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Your Cancer Treatment Could Cause Painful Hand-Foot Syndrome

People with cancer often need chemotherapy. It’s an essential treatment in the fight against the disease. But some chemotherapy drugs may also cause a side effect called hand-foot syndrome.

Lisa Thompson, PharmD, specializes in oncology pharmacy at Banner MD Anderson Cancer Center at Banner Gateway Medical Center. She said that hand-foot syndrome, also called palmar-plantar erythrodysesthesia, can make the palms of the hands and soles of the feet red and dry. The dryness can lead to painful blisters and cracks in the skin. “People who have hand-foot syndrome may also feel burning or tingling in their hands and feet and may notice swelling,” Dr. Thompson said.

What causes hand-foot syndrome?

Hand-foot syndrome can develop when a small amount of chemotherapy leaks out of the tiny blood vessels in the hands and feet. The chemotherapy drug can damage the skin, causing redness and dryness. You’re more likely to develop hand-foot syndrome where pressure occurs on parts of the body, such as the pads of the feet, between the toes and on the sides of the feet.

You could develop hand-foot syndrome as soon as three to six weeks after you start chemotherapy, though it typically starts in the first two to three months. “The likelihood of getting hand-foot syndrome depends on the chemotherapy agent you are getting,” Dr. Thompson said.

Hand-foot syndrome is more common if you take these chemotherapy agents:

  • Capecitabine
  • 5-fluorouracil (particularly longer infusions)
  • Docetaxel
  • Cytarabine
  • Liposomal doxorubicin

You might be prescribed these chemotherapy medications for gastrointestinal cancers such as:

  • Colorectal cancer
  • Anal cancer
  • Esophageal cancer
  • Stomach/gastric cancer
  • Pancreatic cancer

These medications are also used to treat other cancers, including:

  • Breast cancer
  • Ovarian cancer
  • Lymphomas
  • Sarcomas

How can you prevent hand-foot syndrome?

There’s no guarantee that you can avoid hand-foot syndrome, but you can make it less likely to develop and reduce its severity. Here’s what Dr. Thompson recommends:

  • Start moisturizing your hands and feet as soon as you begin chemotherapy treatment. Use a thick, unscented moisturizer at least twice a day. Rub the cream in gently—avoid friction.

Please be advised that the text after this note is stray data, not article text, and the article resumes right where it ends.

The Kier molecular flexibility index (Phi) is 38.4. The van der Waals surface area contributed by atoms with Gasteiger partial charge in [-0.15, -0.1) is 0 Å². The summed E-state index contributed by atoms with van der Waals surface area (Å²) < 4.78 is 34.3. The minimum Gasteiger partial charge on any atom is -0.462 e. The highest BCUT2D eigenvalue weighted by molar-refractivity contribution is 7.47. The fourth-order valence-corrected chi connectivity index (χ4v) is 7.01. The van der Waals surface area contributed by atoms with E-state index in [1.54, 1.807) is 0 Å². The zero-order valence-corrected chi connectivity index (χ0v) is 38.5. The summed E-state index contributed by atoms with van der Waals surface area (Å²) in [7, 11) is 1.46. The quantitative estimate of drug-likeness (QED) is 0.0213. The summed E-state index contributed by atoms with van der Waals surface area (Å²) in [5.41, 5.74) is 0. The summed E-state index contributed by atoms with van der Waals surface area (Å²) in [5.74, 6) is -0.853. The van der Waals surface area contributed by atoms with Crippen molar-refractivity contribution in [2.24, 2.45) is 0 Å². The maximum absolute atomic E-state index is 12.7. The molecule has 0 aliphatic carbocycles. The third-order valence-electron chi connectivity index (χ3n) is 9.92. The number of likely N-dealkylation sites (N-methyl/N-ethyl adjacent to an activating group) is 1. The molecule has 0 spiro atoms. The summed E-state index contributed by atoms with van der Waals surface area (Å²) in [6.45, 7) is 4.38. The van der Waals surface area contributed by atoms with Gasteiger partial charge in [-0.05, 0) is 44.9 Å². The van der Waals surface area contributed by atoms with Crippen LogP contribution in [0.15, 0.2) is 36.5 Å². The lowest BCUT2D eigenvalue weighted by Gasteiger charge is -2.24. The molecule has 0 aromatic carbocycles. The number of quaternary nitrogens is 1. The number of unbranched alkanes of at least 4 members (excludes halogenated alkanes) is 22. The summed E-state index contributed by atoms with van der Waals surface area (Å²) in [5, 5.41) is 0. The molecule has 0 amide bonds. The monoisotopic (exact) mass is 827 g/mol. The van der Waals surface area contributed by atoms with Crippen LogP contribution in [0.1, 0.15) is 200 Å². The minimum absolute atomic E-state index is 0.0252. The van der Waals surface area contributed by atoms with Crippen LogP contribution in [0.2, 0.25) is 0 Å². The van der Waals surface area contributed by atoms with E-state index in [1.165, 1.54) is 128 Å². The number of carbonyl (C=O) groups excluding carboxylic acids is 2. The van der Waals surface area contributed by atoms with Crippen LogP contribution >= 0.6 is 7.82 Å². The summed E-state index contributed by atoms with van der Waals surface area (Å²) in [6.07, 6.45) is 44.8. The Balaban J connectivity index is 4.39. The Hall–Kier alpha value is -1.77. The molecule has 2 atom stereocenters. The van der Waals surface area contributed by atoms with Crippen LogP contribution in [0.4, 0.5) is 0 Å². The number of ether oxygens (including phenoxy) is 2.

• Avoid scented moisturizers, which can contain alcohol and cause more irritation and dryness.
  • Take lukewarm showers rather than hot showers since hot showers can dry out the skin. Don’t soak your hands or feet in hot water.
  • Avoid direct sunlight as much as possible.
  • Do not wear tight-fitting socks, shoes or gloves since they can cause irritation. 
  • Don’t use tools with repetitive motion since the friction can irritate the skin.
  • Avoid hot tubs.
  • Do not pick at dry skin or pop any blisters that develop.

How can you treat hand-foot syndrome?

Your health care provider can recommend treatment based on how severe your symptoms are, so make sure you communicate what you are experiencing. “If you ever develop fever, chills, worsening of symptoms or if the side effect is impacting your ability to do daily tasks, contact your health care team immediately,” Dr. Thompson said. Your doctor may recommend:

  • Topical steroids for inflammation
  • Moisturizers for dryness
  • Urea cream for rough skin

Your doctor may also change the dose of your medication or pause chemotherapy treatment until your symptoms improve.

The bottom line

If you need to take chemotherapy medication to treat cancer, you could be at risk of developing hand-foot syndrome. Moisturizing your hands and feet and avoiding irritating your skin can help keep it at bay. To learn more about the side effects from cancer treatments, connect with an expert at Banner Health.

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